A major star at Metro-Goldwyn-Mayer during the 1940s, Garson received seven Academy Award nominations, including a record five consecutive nominations, winning the Best Actress award for Mrs. Miniver (1942).

Childhood Edit
Greer Garson was born on 29 September 1904[2] in Manor Park, East Ham, Essex, the only child of Nina (née Nancy Sophia Greer; died 1958) and George Garson (1865–1906), a commercial clerk in a London importing business.[2] Her father was born in London, to Scottish parents,[2] and her mother was from Drumaloor, Casar, County Down, Northern Ireland.[3] The name “Greer” is a contraction of “MacGregor”, another family name.[4]
Her maternal grandfather was David Greer, an RIC sergeant in Castlewellan, County Down, Northern Ireland, in the 1880s, who later became a land steward to the Annesley family, wealthy landlords who built the town of Castlewellan. David Greer lived in a large detached house built on the lower part of what was known as Pig Street or known locally as the Back Way near Shilliday’s builder’s yard. The house was called “Claremount” and today the street is named Claremount Avenue. It was often reported that Garson was born in this house.[citation needed]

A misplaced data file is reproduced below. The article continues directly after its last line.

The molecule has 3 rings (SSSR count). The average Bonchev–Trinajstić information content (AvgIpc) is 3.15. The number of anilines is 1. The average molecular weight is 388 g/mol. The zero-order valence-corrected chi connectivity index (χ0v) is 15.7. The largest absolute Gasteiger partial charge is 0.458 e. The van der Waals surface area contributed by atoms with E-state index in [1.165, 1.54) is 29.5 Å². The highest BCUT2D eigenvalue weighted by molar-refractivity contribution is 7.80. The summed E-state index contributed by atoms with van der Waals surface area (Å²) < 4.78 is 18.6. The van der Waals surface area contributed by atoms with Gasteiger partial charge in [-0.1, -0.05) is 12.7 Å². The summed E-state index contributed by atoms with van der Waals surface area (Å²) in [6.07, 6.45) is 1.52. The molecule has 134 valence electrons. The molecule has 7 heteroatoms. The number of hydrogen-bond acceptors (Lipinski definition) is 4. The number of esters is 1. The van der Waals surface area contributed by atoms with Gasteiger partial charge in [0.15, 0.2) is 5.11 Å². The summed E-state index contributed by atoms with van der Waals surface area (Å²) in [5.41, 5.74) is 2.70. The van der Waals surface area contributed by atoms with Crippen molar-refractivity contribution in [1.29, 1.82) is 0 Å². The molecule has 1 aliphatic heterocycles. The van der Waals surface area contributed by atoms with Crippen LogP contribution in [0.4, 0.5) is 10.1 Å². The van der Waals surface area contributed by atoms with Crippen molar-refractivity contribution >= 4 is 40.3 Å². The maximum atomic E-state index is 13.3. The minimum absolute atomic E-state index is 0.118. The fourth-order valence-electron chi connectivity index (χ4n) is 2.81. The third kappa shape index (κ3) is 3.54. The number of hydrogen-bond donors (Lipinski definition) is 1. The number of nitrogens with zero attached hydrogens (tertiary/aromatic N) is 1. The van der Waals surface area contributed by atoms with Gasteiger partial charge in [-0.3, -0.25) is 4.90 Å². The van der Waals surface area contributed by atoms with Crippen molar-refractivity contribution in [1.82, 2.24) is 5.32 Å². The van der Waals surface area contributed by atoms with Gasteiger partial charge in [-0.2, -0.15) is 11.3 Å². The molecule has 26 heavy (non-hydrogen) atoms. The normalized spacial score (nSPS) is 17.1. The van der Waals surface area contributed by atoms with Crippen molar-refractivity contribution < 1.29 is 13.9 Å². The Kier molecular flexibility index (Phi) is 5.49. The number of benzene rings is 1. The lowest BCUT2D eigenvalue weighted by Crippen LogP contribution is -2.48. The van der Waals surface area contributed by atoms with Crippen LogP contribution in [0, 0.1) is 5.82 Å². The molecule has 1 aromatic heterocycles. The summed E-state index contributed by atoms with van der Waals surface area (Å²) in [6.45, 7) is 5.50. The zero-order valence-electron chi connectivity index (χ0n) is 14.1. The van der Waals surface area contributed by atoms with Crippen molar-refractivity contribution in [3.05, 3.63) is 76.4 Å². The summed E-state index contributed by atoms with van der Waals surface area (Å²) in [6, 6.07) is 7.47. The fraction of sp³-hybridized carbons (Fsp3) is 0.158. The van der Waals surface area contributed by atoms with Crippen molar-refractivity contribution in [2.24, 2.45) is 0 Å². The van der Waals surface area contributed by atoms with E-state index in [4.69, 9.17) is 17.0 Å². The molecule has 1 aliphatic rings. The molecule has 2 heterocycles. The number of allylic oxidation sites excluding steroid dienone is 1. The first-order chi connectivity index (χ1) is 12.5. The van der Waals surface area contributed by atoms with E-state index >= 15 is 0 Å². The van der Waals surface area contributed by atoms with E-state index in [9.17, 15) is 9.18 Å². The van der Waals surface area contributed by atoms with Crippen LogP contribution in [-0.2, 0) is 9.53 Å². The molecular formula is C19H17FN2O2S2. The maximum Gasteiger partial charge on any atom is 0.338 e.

Garson was educated at King’s College London, where she earned degrees in French and 18th-century literature, and at the University of Grenoble in France[5] at a time when few actors had university degrees. She had intended to become a teacher, but instead began working with an advertising agency, and appeared in local theatrical productions.[citation needed]
Career Edit
Greer Garson’s early professional appearances were on stage, starting at Birmingham Repertory Theatre in January 1932. She appeared on television during its earliest years (the late 1930s), most notably starring in a 30-minute production of an excerpt of Twelfth Night in May 1937, with Dorothy Black. These live transmissions were part of the BBC’s experimental service from Alexandra Palace, and this is the first known instance of a Shakespeare play performed on television.[6]

Garson in Pride and Prejudice (1940)

Louis B. Mayer discovered Garson while he was in London looking for new talent. Garson was signed to a contract with MGM in late 1937, but did not begin work on her first film, Goodbye, Mr. Chips, until late 1938. She received her first Oscar nomination for the role, but lost to Vivien Leigh for Gone with the Wind. She received critical acclaim the next year for her role as Elizabeth Bennet in the 1940 film, Pride and Prejudice.[7]